Injury contagion: the effect of injury on teammates' performance
O'Neill, Daniel Fulham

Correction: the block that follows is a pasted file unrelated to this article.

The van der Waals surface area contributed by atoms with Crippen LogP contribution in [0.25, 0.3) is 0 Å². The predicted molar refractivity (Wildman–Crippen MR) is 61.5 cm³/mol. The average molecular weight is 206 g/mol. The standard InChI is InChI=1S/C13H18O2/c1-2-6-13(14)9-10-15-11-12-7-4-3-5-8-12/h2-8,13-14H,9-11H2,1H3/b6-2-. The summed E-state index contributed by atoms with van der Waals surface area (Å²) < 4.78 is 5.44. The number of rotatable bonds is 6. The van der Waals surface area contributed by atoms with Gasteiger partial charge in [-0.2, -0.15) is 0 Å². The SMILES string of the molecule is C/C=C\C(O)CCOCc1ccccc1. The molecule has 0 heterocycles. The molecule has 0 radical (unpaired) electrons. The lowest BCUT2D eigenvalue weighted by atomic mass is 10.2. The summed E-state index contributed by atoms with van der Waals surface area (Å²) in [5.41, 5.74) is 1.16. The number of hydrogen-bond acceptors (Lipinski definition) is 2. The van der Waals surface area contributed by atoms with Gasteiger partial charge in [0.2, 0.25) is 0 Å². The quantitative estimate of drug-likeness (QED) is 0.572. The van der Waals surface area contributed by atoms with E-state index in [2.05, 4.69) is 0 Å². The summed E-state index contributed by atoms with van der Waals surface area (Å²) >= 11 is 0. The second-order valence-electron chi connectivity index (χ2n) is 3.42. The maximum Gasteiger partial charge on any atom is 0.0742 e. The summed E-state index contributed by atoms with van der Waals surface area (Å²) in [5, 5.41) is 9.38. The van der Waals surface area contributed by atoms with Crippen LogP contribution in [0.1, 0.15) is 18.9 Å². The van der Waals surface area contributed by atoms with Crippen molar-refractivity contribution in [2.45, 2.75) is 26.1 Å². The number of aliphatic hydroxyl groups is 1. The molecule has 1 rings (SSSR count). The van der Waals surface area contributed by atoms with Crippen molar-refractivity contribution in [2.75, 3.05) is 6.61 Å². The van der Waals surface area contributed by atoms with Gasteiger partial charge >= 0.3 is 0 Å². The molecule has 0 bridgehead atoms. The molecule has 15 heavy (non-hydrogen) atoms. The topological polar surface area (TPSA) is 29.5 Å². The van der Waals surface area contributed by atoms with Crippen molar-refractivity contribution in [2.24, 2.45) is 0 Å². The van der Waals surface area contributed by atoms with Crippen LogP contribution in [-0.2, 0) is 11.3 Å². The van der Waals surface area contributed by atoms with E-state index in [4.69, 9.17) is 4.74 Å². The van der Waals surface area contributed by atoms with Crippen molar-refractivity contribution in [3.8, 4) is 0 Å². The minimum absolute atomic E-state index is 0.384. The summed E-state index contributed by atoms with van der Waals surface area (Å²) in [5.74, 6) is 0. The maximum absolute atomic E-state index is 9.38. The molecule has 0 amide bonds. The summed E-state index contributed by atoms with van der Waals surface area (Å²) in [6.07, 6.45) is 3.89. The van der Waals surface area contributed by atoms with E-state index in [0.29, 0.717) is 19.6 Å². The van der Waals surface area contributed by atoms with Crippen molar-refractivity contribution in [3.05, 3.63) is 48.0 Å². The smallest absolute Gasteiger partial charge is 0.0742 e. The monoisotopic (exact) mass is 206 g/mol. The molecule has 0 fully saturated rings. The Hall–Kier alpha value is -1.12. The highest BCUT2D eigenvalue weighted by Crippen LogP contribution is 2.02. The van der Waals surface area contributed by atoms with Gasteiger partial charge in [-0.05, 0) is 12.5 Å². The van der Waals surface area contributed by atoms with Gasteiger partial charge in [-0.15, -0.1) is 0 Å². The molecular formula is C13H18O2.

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Background: Season-ending injuries, particularly those to the anterior cruciate ligament (ACL), continue at a high-rate in many sports, particularly ski racing. Although many factors are thought to contribute to this injury rate in both genders, no study has looked at possible psychological influences. Hypothesis: There is a form of post-traumatic stress disorder (PTSD) that affects athletes after seeing someone in their own sport sustain a serious injury. The result could be a decrease in performance both on and off the mountain. In the worst-case scenario, this change in tactics could result in injury to themselves, representing an "injury contagion". Study Design: Case-control study; Level of evidence, 3. Methods: Students at four Eastern ski academies were studied for 3 consecutive years (2002-2005). The subjects ranged in age from 13-19 and consisted of 277 men (60.3%) and 182 women (39.7% ). When a subject sustained a season-ending injury, a peer group of that subject was tested for both psychological and performance effects. The results of this testing was compared to previous baseline testing and a similarly constructed control group from an academy without such an injury. Results: There were twelve season-ending injuries sustained over the three-year period. Significant data results were obtained from one aspect of the psychological testing of the peer group. There was a trend toward a possible "injury contagion" i.e. injury to a member of the peer group soon after injury to a teammate. Conclusions: Although the results of this study were inconclusive in establishing the existence of an "injury contagion", there were data to establish a psychological affect on some athletes after injury to one of their teammates. Clinical Relevance: Although a teammate's injury did not measurably effect performance and only showed mild evidence of a possible injury contagion, there were significant psychological affects noted in female subjects. School personnel should be trained in basic counseling techniques specific to this problem.
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